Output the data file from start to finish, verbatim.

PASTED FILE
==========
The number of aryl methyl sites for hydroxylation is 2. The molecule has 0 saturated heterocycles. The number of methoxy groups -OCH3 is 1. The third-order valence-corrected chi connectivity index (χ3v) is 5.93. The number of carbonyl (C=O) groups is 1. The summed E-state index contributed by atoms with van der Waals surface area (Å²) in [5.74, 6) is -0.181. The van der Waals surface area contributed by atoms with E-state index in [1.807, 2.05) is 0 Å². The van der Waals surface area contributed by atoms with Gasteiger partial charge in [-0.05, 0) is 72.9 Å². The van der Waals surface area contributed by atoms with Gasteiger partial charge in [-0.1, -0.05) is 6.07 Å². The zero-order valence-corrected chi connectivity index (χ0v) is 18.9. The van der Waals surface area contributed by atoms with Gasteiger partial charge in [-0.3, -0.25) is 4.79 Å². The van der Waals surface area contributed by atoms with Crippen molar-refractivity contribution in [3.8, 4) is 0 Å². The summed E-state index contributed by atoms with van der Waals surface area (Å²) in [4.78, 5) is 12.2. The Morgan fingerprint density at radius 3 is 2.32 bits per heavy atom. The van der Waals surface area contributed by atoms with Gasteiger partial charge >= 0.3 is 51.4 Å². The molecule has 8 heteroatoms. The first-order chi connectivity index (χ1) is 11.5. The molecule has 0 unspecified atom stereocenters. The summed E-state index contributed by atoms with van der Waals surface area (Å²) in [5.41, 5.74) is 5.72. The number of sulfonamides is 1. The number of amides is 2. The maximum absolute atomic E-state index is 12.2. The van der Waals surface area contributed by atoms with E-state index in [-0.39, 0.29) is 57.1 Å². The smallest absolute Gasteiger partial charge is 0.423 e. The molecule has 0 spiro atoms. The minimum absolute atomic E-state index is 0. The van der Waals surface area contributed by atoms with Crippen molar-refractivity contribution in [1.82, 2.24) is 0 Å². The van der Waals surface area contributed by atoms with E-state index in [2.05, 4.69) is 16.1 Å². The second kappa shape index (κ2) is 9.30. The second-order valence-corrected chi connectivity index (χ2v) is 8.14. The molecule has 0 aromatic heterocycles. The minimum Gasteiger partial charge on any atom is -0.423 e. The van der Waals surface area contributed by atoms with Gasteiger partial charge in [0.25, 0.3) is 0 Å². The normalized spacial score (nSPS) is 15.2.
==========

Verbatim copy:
The number of aryl methyl sites for hydroxylation is 2. The molecule has 0 saturated heterocycles. The number of methoxy groups -OCH3 is 1. The third-order valence-corrected chi connectivity index (χ3v) is 5.93. The number of carbonyl (C=O) groups is 1. The summed E-state index contributed by atoms with van der Waals surface area (Å²) in [5.74, 6) is -0.181. The van der Waals surface area contributed by atoms with E-state index in [1.807, 2.05) is 0 Å². The van der Waals surface area contributed by atoms with Gasteiger partial charge in [-0.05, 0) is 72.9 Å². The van der Waals surface area contributed by atoms with Gasteiger partial charge in [-0.1, -0.05) is 6.07 Å². The zero-order valence-corrected chi connectivity index (χ0v) is 18.9. The van der Waals surface area contributed by atoms with Gasteiger partial charge in [-0.3, -0.25) is 4.79 Å². The van der Waals surface area contributed by atoms with Crippen molar-refractivity contribution in [3.8, 4) is 0 Å². The summed E-state index contributed by atoms with van der Waals surface area (Å²) in [4.78, 5) is 12.2. The Morgan fingerprint density at radius 3 is 2.32 bits per heavy atom. The van der Waals surface area contributed by atoms with Gasteiger partial charge >= 0.3 is 51.4 Å². The molecule has 8 heteroatoms. The first-order chi connectivity index (χ1) is 11.5. The molecule has 0 unspecified atom stereocenters. The summed E-state index contributed by atoms with van der Waals surface area (Å²) in [5.41, 5.74) is 5.72. The number of sulfonamides is 1. The number of amides is 2. The maximum absolute atomic E-state index is 12.2. The van der Waals surface area contributed by atoms with E-state index in [-0.39, 0.29) is 57.1 Å². The smallest absolute Gasteiger partial charge is 0.423 e. The molecule has 0 spiro atoms. The minimum absolute atomic E-state index is 0. The van der Waals surface area contributed by atoms with Crippen molar-refractivity contribution in [1.82, 2.24) is 0 Å². The van der Waals surface area contributed by atoms with E-state index in [2.05, 4.69) is 16.1 Å². The second kappa shape index (κ2) is 9.30. The second-order valence-corrected chi connectivity index (χ2v) is 8.14. The molecule has 0 aromatic heterocycles. The minimum Gasteiger partial charge on any atom is -0.423 e. The van der Waals surface area contributed by atoms with Gasteiger partial charge in [0.25, 0.3) is 0 Å². The normalized spacial score (nSPS) is 15.2.